Contemporary prints use text and language to challenge meaning

John Baldessari, I Saw It, edition 92/100, 1997, lithograph. Courtesy of John Baldessari.

Missoula Current

Fans of modern art in Missoula have three more weeks to tour a selection or prints from contemporary artists at the Montana Museum of Art and Culture at the University of Montana.

The exhibit, “Present Tense: Prints from the Collections of Jordan D. Schnitzer and His Family Foundation,” contains a selection of prints that incorporate text or language into the work.

In the past several decades, visual artists have explored language, text and words to address serious social and political issues, such as gender, violence, pollution and racism. They’ve also used language to simply intrigue the viewer.

According to the museum, the use of text in art often compels the viewer to slow down and carefully consider the words, not only their superficial meaning, but also their deeper meaning as symbols of larger ideas.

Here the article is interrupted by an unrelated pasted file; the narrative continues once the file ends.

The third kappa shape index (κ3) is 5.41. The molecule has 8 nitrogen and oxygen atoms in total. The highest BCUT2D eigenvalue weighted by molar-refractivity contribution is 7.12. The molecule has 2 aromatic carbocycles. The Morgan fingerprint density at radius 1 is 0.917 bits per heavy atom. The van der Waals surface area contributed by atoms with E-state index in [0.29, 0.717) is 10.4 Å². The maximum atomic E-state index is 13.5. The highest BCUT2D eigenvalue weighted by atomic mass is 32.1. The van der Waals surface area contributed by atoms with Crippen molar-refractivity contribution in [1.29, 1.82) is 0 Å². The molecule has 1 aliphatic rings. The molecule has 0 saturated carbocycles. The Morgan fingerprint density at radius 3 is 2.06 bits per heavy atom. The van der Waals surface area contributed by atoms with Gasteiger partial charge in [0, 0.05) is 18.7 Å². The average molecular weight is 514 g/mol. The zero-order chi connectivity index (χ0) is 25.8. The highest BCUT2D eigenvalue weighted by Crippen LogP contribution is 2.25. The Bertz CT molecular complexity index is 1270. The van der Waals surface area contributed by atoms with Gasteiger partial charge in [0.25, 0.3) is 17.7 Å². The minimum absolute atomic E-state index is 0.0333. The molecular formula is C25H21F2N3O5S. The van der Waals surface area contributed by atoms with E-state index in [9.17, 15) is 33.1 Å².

On display at the Meloy and Paxson Galleries, “Present Tense” includes works by famous contemporary artists, including Jasper Johns and Andy Warhol, who used language to challenge narrative function.

In Lalla Essaydi’s large-scale photograph, “Les Femmes du Maroc No. 35,” the artist’s calligraphy covers every surface in the room, including the subject’s face, hands and feet. Other artists, such as Jenny Holzer or Robert Cottingham, have used letters, words or phrases to make viewers think about shape and meaning in different ways.

Included in the exhibition are works by John Baldessari, Mark Bennett, Mel Bochner, Jonathan Borofsky, Louise Bourgeois, Robert Cottingham, Simon Donaldson, Essaydi, Tony Fitzpatrick, Robert Gober, Jenny Holzer, Julia Jacquette, Chris Johanson, Johns, Barbara Kruger, Silvia Levenson, Glenn Ligon, Allan McCollum, Bruce Nauman, Jim Riswold, Ed Ruscha, Jonathan Seliger, Lorna Simpson and Warhol.

The exhibit is up until Jan. 14.